Italy's postwar politics were notoriously unstable for decades, with 52 changes of government between 1946 and 1993, more than one per year. In 1998, on the eve of the adoption of the euro, Transparency International rated Italy as the most corrupt country in Western Europe. In response to economic difficulties, the Italian lira was devalued repeatedly against the deutschmark, but evidence that the devaluations facilitated structural readjustment of the economy is limited. Rather, devaluation was part of a way of life, cleaning the slate just so it could be dirtied again, a fact reflected in persistently high borrowing costs for Italians and difficulty attracting foreign capital.
This is what the Italians were trying to escape when they joined the euro. The people would escape from a corrupt, self-dealing political class to be governed by more efficient bureaucrats in Brussels, themselves being watched by German bankers. Permanently lower interest rates would enable Italian business to finally compete with German, French and Dutch ones. And Italian political elites would have the chance to play a perhaps smaller role in a much bigger European game, while being relieved of the responsibility for much macroeconomic management of their own country. It was win-win.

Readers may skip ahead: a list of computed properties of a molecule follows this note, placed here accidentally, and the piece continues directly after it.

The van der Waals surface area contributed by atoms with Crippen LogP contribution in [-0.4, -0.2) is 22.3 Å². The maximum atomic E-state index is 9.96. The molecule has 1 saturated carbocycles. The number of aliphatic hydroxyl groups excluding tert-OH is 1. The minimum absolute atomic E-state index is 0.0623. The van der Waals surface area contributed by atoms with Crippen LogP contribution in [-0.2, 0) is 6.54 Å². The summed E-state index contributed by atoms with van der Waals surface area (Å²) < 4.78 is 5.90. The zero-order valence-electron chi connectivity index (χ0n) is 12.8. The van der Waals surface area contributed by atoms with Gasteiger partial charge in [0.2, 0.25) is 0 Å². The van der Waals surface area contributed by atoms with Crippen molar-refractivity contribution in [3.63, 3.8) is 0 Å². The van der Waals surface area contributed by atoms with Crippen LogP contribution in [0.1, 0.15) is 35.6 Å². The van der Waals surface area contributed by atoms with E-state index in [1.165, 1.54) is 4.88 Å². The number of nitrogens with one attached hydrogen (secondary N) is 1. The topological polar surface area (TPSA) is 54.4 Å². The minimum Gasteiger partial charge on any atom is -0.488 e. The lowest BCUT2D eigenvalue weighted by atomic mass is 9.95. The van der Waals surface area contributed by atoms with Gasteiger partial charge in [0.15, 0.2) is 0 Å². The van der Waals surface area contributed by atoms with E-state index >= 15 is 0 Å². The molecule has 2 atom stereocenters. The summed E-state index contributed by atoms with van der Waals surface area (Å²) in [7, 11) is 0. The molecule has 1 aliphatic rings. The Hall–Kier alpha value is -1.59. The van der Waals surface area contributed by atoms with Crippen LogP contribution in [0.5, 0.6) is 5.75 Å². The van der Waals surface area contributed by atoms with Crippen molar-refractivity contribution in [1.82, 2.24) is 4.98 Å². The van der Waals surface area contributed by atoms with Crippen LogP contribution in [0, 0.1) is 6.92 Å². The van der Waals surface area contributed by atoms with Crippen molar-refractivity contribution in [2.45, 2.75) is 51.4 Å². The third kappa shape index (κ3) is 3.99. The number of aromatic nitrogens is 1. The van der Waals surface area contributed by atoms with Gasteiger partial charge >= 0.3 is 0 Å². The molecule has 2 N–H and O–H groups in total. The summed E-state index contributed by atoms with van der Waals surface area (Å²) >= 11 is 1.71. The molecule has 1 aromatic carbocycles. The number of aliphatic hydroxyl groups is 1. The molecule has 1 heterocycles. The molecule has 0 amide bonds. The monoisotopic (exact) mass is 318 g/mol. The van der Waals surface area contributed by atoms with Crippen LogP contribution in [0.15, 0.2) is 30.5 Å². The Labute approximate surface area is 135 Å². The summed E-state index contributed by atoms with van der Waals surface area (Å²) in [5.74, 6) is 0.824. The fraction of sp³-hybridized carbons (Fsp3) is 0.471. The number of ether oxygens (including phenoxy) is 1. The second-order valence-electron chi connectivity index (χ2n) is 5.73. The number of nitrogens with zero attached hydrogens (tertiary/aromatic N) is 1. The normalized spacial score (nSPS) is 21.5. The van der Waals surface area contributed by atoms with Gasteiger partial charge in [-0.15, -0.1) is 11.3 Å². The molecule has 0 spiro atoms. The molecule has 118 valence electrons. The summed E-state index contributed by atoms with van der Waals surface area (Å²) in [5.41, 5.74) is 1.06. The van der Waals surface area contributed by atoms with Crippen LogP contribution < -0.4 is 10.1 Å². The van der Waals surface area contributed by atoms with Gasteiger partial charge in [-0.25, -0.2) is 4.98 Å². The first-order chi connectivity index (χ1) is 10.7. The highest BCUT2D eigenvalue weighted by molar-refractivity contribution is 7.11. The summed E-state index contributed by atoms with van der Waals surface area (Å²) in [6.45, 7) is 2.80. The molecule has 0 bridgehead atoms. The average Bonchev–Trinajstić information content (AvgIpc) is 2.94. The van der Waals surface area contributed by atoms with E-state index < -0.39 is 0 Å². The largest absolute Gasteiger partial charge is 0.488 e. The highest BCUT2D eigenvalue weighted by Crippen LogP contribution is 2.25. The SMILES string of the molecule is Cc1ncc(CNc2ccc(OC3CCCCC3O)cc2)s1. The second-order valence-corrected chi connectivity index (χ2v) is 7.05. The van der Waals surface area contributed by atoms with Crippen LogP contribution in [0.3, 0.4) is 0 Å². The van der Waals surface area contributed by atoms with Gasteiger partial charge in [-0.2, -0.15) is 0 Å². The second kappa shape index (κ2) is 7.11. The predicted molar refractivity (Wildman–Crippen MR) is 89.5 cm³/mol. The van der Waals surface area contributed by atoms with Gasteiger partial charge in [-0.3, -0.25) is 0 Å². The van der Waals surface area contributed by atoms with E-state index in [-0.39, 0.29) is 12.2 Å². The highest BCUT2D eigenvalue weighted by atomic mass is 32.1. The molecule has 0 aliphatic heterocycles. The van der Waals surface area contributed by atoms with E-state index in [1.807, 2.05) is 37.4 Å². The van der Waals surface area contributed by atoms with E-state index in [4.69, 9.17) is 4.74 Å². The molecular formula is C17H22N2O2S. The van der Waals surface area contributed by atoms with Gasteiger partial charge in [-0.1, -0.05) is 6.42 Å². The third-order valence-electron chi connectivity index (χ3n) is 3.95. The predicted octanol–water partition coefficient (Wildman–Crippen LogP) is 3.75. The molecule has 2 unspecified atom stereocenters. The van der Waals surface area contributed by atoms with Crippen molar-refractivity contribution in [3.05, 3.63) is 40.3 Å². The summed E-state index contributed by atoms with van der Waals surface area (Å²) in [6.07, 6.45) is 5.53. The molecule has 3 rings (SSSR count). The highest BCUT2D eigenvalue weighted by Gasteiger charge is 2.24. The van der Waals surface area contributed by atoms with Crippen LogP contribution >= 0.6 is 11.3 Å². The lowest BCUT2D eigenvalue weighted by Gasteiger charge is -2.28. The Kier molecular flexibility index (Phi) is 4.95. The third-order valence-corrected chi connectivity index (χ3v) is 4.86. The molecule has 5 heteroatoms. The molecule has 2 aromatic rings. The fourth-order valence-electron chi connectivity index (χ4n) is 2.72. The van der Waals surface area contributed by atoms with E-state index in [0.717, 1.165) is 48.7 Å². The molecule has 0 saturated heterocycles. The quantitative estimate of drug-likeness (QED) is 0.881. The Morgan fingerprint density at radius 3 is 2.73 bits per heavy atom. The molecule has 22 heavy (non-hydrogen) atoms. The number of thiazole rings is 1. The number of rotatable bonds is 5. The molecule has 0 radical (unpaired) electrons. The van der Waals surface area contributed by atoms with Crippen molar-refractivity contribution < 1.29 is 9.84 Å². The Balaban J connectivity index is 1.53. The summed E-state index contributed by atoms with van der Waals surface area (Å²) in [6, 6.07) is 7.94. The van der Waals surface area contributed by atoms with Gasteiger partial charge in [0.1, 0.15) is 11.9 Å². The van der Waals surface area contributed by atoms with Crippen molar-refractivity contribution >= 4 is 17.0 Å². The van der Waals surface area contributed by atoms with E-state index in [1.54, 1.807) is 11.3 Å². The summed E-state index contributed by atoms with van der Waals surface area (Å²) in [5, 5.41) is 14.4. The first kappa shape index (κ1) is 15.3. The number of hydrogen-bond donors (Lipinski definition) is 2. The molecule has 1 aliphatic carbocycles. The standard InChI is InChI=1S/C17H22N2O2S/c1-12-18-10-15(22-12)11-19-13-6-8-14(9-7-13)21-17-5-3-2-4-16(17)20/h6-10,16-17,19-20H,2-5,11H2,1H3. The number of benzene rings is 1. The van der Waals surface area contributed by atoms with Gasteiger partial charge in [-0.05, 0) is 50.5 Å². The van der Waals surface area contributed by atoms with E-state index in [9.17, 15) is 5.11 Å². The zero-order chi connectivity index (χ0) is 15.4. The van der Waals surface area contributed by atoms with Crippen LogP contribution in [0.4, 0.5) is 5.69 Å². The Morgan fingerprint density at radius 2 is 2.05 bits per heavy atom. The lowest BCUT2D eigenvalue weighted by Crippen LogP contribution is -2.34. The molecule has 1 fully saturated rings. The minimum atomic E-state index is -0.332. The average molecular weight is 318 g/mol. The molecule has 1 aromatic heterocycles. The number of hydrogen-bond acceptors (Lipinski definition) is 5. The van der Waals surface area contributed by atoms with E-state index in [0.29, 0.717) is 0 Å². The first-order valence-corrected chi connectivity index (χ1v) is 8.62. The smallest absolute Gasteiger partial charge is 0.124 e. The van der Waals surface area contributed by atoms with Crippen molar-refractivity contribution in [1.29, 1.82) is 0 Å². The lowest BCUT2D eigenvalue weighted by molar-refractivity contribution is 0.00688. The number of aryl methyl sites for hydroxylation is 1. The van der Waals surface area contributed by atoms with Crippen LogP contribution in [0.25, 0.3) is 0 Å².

Until it became lose-lose. The Italians and the Germans both undoubtedly hoped that the discipline of the euro would inculcate German political culture and fiscal prudence into Italy. But it turns out that volunteering to surrender your sovereignty is no way to improve self-government. Italy certainly has made some important economic and political reforms over the years, and has perforce managed their budget to suit the requirements of Brussels. But reform at the command of foreign bureaucrats has proved extraordinarily unpopular, and for good reason: Under conditions that have obtained since the late 2000s, this has meant a grinding misery for the Italian people, particularly its young people, and within the Euro there is no obvious way for the Italian government to provide substantial relief.